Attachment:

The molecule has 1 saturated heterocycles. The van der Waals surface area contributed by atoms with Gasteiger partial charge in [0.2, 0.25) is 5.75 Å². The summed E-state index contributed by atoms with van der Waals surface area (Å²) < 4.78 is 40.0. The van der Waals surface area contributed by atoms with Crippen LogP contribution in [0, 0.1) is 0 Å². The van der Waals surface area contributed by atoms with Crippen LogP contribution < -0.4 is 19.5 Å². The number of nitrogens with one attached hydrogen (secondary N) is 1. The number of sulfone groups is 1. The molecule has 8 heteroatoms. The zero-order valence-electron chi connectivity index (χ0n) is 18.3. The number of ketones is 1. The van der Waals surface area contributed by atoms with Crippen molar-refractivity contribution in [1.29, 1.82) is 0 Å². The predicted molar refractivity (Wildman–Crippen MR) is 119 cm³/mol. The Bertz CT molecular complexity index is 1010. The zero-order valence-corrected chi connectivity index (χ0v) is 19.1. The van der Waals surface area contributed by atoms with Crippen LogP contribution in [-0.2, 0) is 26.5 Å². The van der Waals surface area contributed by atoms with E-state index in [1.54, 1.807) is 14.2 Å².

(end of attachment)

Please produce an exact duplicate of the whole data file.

The molecule has 1 saturated heterocycles. The van der Waals surface area contributed by atoms with Gasteiger partial charge in [0.2, 0.25) is 5.75 Å². The summed E-state index contributed by atoms with van der Waals surface area (Å²) < 4.78 is 40.0. The van der Waals surface area contributed by atoms with Crippen LogP contribution in [0, 0.1) is 0 Å². The van der Waals surface area contributed by atoms with Crippen LogP contribution < -0.4 is 19.5 Å². The number of nitrogens with one attached hydrogen (secondary N) is 1. The number of sulfone groups is 1. The molecule has 8 heteroatoms. The zero-order valence-electron chi connectivity index (χ0n) is 18.3. The number of ketones is 1. The van der Waals surface area contributed by atoms with Crippen molar-refractivity contribution in [1.29, 1.82) is 0 Å². The predicted molar refractivity (Wildman–Crippen MR) is 119 cm³/mol. The Bertz CT molecular complexity index is 1010. The zero-order valence-corrected chi connectivity index (χ0v) is 19.1. The van der Waals surface area contributed by atoms with Crippen LogP contribution in [-0.2, 0) is 26.5 Å². The van der Waals surface area contributed by atoms with E-state index in [1.54, 1.807) is 14.2 Å².